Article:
The most amplified misinformation on TikTok, Twitter: report

(The Hill) – Posts spreading misinformation are most amplified on Twitter and TikTok, according to a new report that examined the spread of false narratives online.

The Integrity Institute, an advocacy group, found that Twitter and TikTok have the highest “misinformation amplification factor,” a figure the report’s authors used to track the spread of disinformation.

Twitter and TikTok’s high levels of the misinformation amplification factor are based on the platforms’ “virality” mechanics, according to the report.

The report analyzed the disinformation content of fact-checkers who are part of the international fact-checking network. The amplification factor was weighted as a ratio of the level of engagement received by a misinformation post to the engagement expected based on the historical performance of the creator’s content.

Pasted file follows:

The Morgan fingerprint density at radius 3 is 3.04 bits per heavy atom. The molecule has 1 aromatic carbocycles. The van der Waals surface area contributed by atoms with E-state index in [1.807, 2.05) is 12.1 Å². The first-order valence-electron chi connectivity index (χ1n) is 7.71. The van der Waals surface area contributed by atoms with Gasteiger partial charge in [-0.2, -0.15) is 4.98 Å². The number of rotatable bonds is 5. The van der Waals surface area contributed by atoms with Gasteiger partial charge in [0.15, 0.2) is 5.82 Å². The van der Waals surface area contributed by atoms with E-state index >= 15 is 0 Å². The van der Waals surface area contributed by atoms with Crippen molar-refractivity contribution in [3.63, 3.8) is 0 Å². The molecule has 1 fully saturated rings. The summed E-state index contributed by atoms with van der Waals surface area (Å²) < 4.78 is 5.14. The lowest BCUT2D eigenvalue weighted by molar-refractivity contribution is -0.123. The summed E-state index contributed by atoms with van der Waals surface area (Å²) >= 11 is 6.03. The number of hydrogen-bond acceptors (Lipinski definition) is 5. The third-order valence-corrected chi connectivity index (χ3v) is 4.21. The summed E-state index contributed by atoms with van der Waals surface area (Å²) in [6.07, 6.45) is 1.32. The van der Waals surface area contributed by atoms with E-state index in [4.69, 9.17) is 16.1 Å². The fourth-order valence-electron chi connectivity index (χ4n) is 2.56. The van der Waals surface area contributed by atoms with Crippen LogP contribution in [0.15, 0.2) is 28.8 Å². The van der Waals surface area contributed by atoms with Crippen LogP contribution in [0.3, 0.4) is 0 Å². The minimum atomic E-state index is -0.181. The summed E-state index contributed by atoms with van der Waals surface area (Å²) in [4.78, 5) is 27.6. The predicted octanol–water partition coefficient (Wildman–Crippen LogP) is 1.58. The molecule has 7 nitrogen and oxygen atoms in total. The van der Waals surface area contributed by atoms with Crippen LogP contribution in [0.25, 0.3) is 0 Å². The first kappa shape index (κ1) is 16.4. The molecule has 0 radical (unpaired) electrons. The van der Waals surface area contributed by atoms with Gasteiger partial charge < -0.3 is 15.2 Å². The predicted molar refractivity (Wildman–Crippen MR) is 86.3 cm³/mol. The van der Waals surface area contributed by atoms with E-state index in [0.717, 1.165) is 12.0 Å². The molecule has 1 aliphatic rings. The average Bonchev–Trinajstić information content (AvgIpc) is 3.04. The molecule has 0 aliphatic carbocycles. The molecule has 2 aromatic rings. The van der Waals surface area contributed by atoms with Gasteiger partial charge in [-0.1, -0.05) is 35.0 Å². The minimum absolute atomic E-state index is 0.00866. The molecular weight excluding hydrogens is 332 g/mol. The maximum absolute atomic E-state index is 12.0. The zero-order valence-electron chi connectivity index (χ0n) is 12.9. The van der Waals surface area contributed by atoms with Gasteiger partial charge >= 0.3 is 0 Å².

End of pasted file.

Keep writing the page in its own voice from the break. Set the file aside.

Twitter’s retweet feature has less friction than sharing options on other platforms – users can retweet a post with a single click, allowing it to spread to a wider audience.

On TikTok, most content is public, and views are generated by recommendations that rely on machine learning models that predict engagement, which means misinformation can spread “far beyond the followers of the account viewing it.” ‘created,” the report reads.

The report identified the highest number of misinformation posts on Facebook, based on the sample analyzed. But posts with misinformation are amplified to a lesser extent on Facebook than on Twitter and TikTok, because Facebook’s sharing option has what the report calls a higher level of “friction.”

Facebook requires users to choose whether they want to share a post as a new post or direct message and whether they want to add comments. These options add a level of friction that isn’t apparent when sharing posts on Twitter or TikTok.

Instagram had the lowest misinformation amplification factor, based on limited “virality” mechanisms, according to the report.

The Integrity Institute, however, found signs that Facebook’s misinformation amplification factor could increase as the platform adds more features like TikTok and increases the role of recommended content.

The Hill has reached out to TikTok, Twitter and Facebook parent company Meta for comment.

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